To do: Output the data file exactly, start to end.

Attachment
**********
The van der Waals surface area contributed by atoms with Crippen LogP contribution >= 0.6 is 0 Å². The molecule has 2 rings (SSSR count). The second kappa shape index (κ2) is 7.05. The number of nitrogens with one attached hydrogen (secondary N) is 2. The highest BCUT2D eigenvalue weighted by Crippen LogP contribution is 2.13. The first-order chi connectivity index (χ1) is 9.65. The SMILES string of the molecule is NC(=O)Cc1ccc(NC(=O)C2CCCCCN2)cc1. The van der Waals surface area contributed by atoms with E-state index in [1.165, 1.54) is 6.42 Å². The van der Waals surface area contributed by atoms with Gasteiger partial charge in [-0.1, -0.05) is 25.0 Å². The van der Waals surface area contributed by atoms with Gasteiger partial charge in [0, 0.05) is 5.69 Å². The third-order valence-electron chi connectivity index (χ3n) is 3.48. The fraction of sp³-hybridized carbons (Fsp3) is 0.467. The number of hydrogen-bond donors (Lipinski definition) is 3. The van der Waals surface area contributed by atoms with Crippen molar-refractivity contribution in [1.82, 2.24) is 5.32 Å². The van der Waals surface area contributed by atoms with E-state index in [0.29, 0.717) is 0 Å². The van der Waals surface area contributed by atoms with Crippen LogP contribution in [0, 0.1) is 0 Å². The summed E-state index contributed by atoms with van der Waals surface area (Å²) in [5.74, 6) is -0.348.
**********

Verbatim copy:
The van der Waals surface area contributed by atoms with Crippen LogP contribution >= 0.6 is 0 Å². The molecule has 2 rings (SSSR count). The second kappa shape index (κ2) is 7.05. The number of nitrogens with one attached hydrogen (secondary N) is 2. The highest BCUT2D eigenvalue weighted by Crippen LogP contribution is 2.13. The first-order chi connectivity index (χ1) is 9.65. The SMILES string of the molecule is NC(=O)Cc1ccc(NC(=O)C2CCCCCN2)cc1. The van der Waals surface area contributed by atoms with E-state index in [1.165, 1.54) is 6.42 Å². The van der Waals surface area contributed by atoms with Gasteiger partial charge in [-0.1, -0.05) is 25.0 Å². The van der Waals surface area contributed by atoms with Gasteiger partial charge in [0, 0.05) is 5.69 Å². The third-order valence-electron chi connectivity index (χ3n) is 3.48. The fraction of sp³-hybridized carbons (Fsp3) is 0.467. The number of hydrogen-bond donors (Lipinski definition) is 3. The van der Waals surface area contributed by atoms with Crippen molar-refractivity contribution in [1.82, 2.24) is 5.32 Å². The van der Waals surface area contributed by atoms with E-state index in [0.29, 0.717) is 0 Å². The van der Waals surface area contributed by atoms with Crippen LogP contribution in [0, 0.1) is 0 Å². The summed E-state index contributed by atoms with van der Waals surface area (Å²) in [5.74, 6) is -0.348.